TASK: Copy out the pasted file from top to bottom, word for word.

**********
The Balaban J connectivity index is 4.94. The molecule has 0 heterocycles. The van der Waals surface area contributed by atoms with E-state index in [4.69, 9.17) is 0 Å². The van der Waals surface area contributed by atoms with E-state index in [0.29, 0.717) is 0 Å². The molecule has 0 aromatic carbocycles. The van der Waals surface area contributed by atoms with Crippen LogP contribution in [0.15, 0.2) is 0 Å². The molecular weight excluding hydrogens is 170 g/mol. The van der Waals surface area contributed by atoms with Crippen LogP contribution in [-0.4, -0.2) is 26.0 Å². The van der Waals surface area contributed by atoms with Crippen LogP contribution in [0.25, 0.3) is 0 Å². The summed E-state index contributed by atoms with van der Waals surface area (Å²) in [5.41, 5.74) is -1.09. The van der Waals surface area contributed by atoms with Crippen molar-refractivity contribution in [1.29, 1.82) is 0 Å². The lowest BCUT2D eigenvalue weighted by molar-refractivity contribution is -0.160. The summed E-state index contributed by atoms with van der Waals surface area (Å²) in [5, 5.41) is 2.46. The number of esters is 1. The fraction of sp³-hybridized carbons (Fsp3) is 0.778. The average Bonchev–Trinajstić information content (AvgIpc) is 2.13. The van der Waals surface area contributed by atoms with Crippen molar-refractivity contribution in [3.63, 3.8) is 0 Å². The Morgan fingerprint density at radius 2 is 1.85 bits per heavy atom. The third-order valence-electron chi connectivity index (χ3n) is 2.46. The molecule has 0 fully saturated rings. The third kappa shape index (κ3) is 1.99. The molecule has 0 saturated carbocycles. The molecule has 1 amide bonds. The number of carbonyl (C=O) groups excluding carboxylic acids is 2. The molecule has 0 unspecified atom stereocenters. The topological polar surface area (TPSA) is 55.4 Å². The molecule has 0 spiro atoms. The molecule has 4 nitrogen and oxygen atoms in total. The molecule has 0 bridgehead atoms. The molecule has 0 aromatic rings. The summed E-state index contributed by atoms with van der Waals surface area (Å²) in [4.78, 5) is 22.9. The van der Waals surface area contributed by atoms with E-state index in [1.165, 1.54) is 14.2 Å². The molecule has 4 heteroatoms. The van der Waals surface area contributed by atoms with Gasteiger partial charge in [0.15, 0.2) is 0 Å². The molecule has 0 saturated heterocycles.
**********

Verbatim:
The Balaban J connectivity index is 4.94. The molecule has 0 heterocycles. The van der Waals surface area contributed by atoms with E-state index in [4.69, 9.17) is 0 Å². The van der Waals surface area contributed by atoms with E-state index in [0.29, 0.717) is 0 Å². The molecule has 0 aromatic carbocycles. The van der Waals surface area contributed by atoms with Crippen LogP contribution in [0.15, 0.2) is 0 Å². The molecular weight excluding hydrogens is 170 g/mol. The van der Waals surface area contributed by atoms with Crippen LogP contribution in [-0.4, -0.2) is 26.0 Å². The van der Waals surface area contributed by atoms with Crippen LogP contribution in [0.25, 0.3) is 0 Å². The summed E-state index contributed by atoms with van der Waals surface area (Å²) in [5.41, 5.74) is -1.09. The van der Waals surface area contributed by atoms with Crippen molar-refractivity contribution in [1.29, 1.82) is 0 Å². The lowest BCUT2D eigenvalue weighted by molar-refractivity contribution is -0.160. The summed E-state index contributed by atoms with van der Waals surface area (Å²) in [5, 5.41) is 2.46. The number of esters is 1. The fraction of sp³-hybridized carbons (Fsp3) is 0.778. The average Bonchev–Trinajstić information content (AvgIpc) is 2.13. The van der Waals surface area contributed by atoms with Crippen molar-refractivity contribution in [3.63, 3.8) is 0 Å². The Morgan fingerprint density at radius 2 is 1.85 bits per heavy atom. The third-order valence-electron chi connectivity index (χ3n) is 2.46. The molecule has 0 fully saturated rings. The third kappa shape index (κ3) is 1.99. The molecule has 0 saturated carbocycles. The molecule has 1 amide bonds. The number of carbonyl (C=O) groups excluding carboxylic acids is 2. The molecule has 0 unspecified atom stereocenters. The topological polar surface area (TPSA) is 55.4 Å². The molecule has 0 spiro atoms. The molecule has 4 nitrogen and oxygen atoms in total. The molecule has 0 bridgehead atoms. The molecule has 0 aromatic rings. The summed E-state index contributed by atoms with van der Waals surface area (Å²) in [4.78, 5) is 22.9. The van der Waals surface area contributed by atoms with E-state index in [1.165, 1.54) is 14.2 Å². The molecule has 4 heteroatoms. The van der Waals surface area contributed by atoms with Gasteiger partial charge in [0.15, 0.2) is 0 Å². The molecule has 0 saturated heterocycles.